As you probably know by now, Rogue One is about a small band of rebels, part of the larger Rebel Alliance, who try to steal the design plans for a super-weapon called the Death Star. Even if you’re not that into Star Wars films (which I’m not) you’d enjoy it. It’s basically a heist movie – a ragtag bunch of compatriots, each possessing different but complementary skills, attempt to rip off an evil guy’s stuff.

It’s like Oceans 11 in space.

The movie’s tagline is “A rebellion built on hope.” And there’s lots of talk of hope. Because we all know that what the Rogue One crew is doing won’t defeat their enemy but will offer hope for the future for the Rebel Alliance (see Star Wars Episode IV for how all that turns out).

But the Empire is all-pervasive. It has conquered the galaxy and seems invincible. The Rebel leadership is ready to capitulate. There’s simply no way to stop it. Until Jyn Erso and her plucky crew take matters into their own hands.

And everyone cheers them on. After all, we hate Darth Vader and Moff Tarkin, right?

But what if I told you that most of those in the cinema, munching blithely on their popcorn, were really on the side of the Empire without knowing it?

 

We watch films about small bands of rebels undermining apparently omniscient rulers and think we’re on the side of the rebels but actually the empire has us in its grip.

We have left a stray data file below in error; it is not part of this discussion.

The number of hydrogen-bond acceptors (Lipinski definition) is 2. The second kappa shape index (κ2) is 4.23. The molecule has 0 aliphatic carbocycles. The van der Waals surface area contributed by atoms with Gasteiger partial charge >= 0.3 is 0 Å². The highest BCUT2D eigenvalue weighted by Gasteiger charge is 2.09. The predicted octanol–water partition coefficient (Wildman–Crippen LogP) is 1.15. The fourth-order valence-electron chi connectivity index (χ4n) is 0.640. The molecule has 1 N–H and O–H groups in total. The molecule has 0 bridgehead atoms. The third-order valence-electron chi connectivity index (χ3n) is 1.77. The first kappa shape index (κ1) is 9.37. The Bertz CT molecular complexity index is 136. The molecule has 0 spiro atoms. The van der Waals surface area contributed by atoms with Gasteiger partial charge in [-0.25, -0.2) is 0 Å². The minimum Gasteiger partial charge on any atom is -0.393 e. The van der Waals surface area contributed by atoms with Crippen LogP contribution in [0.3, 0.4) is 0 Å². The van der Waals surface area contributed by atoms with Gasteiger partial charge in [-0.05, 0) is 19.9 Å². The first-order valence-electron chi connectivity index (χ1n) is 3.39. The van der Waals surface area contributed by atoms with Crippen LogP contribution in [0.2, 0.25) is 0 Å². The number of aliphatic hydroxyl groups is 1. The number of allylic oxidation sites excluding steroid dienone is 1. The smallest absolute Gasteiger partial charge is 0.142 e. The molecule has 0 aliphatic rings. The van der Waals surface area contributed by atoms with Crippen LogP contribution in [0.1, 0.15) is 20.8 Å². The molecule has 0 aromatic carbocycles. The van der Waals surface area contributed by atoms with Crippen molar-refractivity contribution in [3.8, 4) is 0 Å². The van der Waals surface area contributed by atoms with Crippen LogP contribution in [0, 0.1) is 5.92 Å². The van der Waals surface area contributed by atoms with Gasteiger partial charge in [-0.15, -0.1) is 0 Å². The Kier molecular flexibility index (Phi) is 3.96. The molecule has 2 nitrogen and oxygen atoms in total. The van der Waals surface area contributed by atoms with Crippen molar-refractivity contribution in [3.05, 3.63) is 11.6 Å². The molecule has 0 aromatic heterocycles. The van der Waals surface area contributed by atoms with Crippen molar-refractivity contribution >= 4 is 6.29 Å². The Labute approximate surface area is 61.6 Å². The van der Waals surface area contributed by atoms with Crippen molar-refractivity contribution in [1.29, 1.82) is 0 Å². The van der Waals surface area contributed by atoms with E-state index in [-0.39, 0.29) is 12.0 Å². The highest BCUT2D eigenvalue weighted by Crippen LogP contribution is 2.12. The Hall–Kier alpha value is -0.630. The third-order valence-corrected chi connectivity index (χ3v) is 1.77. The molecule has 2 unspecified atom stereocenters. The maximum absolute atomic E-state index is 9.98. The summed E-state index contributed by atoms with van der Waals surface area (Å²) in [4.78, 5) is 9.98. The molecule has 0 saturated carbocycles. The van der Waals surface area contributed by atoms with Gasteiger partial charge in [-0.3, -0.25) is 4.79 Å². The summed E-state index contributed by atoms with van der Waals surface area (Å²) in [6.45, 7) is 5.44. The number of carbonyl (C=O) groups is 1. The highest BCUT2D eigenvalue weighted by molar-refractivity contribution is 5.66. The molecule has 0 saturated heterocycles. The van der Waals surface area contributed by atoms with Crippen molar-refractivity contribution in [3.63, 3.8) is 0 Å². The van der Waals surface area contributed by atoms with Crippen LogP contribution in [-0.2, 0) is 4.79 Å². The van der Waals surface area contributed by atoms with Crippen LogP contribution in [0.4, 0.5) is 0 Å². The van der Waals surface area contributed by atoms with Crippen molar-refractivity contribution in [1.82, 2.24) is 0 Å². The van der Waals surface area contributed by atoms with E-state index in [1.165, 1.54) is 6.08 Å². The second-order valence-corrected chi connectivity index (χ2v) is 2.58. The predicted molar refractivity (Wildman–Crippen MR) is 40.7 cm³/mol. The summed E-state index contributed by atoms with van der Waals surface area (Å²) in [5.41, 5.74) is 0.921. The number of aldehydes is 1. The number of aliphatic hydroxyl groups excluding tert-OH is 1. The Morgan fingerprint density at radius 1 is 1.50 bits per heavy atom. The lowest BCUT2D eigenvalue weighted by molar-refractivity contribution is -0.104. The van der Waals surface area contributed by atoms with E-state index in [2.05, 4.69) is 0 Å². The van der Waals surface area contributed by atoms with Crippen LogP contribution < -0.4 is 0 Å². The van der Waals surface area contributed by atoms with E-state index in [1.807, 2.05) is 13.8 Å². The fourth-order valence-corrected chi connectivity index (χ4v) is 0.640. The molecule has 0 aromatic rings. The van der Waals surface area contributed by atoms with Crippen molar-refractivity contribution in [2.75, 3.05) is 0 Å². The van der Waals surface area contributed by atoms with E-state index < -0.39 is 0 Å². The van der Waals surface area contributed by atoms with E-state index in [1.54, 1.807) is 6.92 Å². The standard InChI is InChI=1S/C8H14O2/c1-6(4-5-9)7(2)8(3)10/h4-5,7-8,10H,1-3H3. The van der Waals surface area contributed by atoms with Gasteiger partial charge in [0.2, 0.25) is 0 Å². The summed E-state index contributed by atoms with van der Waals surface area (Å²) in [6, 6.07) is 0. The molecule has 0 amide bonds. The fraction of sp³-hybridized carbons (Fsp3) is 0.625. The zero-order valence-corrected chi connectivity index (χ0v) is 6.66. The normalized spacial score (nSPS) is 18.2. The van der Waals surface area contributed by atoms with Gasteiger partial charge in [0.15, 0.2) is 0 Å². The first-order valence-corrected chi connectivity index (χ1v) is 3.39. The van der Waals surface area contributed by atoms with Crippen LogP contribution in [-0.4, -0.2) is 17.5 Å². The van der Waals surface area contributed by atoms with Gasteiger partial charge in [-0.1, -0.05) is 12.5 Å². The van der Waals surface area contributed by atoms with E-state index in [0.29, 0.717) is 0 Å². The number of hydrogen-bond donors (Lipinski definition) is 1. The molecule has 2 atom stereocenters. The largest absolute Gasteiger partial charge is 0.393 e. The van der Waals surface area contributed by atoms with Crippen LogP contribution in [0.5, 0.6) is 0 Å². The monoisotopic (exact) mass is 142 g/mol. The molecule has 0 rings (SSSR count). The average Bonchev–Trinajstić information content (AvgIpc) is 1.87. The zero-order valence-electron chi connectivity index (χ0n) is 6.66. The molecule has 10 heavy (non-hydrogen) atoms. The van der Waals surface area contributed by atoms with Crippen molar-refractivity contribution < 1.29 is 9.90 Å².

We’re like stormtroopers unthinkingly following the directives of our leaders.

When the empire insists that asylum seekers be imprisoned without hope of release in detention centers on Pacific islands, we don’t cheer the Rogue One-like activists who advocate for them. We support the empire.

When a rebel alliance rises up in a Native American reservation in South Dakota attempting to stop the empire from constructing an oil pipeline under Lake Oahe and the Missouri River, we support the empire.

(I’ve had pastors tell me those rebels were merely “paid protesters”, and that the oil company “did everything it could” to respect the Sioux and Lakota people. They sound exactly like Orson Krennic, the bad guy in Rogue One, making excuses for the Empire and demanding our submission.)

Whenever I’ve raised concerns about unjustifiable wars, or gun control laws, or cuts to foreign aid, I’ve been told by Christians that the Bible tells us to submit to our authorities, that God has installed them and we must honor them.

I’ve addressed what I think Paul is saying about submitting to authorities in Romans 13 in a previous post. My point here is that movies like Star Wars seem to inoculate us from the realities of our own world.

We feel somehow righteous when we side with Jyn Erso and her Rogue One crew and then we leave the darkened cinema to pledge our ongoing allegiance to the Empire.

 

And in case you think I’m reading too much into a dumb action movie, Rogue One screenwriter Chris Weitz recently tweeted, “Please note that the Empire is a white supremacist (human) organization,” and it is “Opposed by a multi-cultural group led by brave women.”

The makers of Rogue One know exactly what they’re doing.

But Darth Vader’s grip is inviolable. Even as we’re cheering on the brave but outnumbered rebel forces fighting for freedom, we still can’t see our complicity in an empire that feeds us half-truths and numbs us into apathy and tells us everything is alright as it is. And we keep supporting unjustifiable wars, promises of walls along borders, the cruel treatment of refugees, entrenched racism and poverty and sexism and greed.

And we keep cheering rebels on screen, while jeering them in real life.

As bad dude, Orson Krennic says, “The power that we are dealing with here is immeasurable”.

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